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The Epidemic Disease Ordinance: Protecting the Protector
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The Epidemic Disease Ordinance: Protecting the Protector

As the world is grappling with the growing terror of the novel coronavirus, millions of people have started to work from home to rescue themselves from the pitfalls of this pandemic. However, many people are not able to relish in the ease and comfort of the house during such extremities. With social distancing, lockdown, and home quarantine measures being implemented across the country, the corona-warriors (medical and police personnel) are working relentlessly to keep society functioning.

Need and Liability of the Government to Protect Corona-Warriors

The government exists to protect citizens from internal and external perils whilst balancing their needs and wants. Maintaining peace, harmony, law, and order is the primary duty of the state, which is achieved through various law enforcement agencies and organizations.

Amidst crisis, there has been a substantial increase in the cases of violence, assault, and harassment against healthcare and law management personnel. Doctors, nurses, and other voluntary helpers are being shunned and ostracized from the society on the belief that as they have been treating COVID-19 patients, there is a high possibility that they are themselves infected by the virus. This is a glaring example of a situation where one is reprimanded even for doing a noble job at the cost of one’s life.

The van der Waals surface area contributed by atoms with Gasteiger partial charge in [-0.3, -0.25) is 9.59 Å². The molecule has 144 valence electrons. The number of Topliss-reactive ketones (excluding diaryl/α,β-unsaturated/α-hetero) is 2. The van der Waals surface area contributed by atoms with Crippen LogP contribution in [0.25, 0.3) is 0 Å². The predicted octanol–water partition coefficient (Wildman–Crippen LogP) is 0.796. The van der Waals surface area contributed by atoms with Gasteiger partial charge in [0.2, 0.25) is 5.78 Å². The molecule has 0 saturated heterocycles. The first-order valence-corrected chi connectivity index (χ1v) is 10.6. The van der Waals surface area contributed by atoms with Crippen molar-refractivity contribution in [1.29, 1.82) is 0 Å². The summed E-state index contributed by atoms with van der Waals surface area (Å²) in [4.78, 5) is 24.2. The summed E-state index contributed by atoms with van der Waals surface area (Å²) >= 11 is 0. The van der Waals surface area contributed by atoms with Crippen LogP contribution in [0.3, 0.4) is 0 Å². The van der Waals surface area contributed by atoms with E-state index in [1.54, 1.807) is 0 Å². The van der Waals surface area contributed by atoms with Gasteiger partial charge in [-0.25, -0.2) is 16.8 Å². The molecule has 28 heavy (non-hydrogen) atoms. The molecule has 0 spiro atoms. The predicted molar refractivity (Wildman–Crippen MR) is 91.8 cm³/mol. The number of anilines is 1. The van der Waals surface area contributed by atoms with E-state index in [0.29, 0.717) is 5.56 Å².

With the cases of attacks increasing, many healthcare workers may feel that their lives are threatened. This could hamper the efficiency of the medical staff whilst performing their duties and fulfilling their responsibilities toward the masses. While healthcare service personnel are duty-bound to serve without discrimination, the cooperation and support of the society are needed for them to perform their duties with confidence.

India’s Prime Minister, Narendra Modi, had urged the population to stand in the balconies or at the door-step of their house to pay tribute and applaud the hard work, sacrifice, and will-power of all the healthcare workers and others who are working around-the-clock to provide a safe and secure environment to the country, while constantly putting themselves at risk. Hence, there exists a moral obligation on the government to ensure the well-being of the frontline workers– to protect the protector.

New Rules and Regulations Amid Lockdown

The Union Government, while embracing a zero-tolerance policy for any act of violence against healthcare personnel, promulgated the Epidemic Diseases (Amendment) Ordinance to modify the Epidemic Diseases Act of 1897. Whoever abets the commission or commits harassment, hurt, intimidation, harm, and injury or puts the life of any healthcare personnel in danger, within the hospital premises or otherwise, could be punished with imprisonment varying from three months to five years, coupled with a fine of at least fifty-thousand rupees.

In cases where the violence causes grievous hurt, as defined under Section 320 of the Indian Penal Code, such person will be imprisoned for a term not less than six months, which can be extended to seven years, along with a fine ranging from one to five thousand rupees. Any such offense by any person is declared to be cognizable and non-bailable. The ordinance elucidates that investigation of the case should be concluded within thirty days by a police officer, not below the rank of an inspector.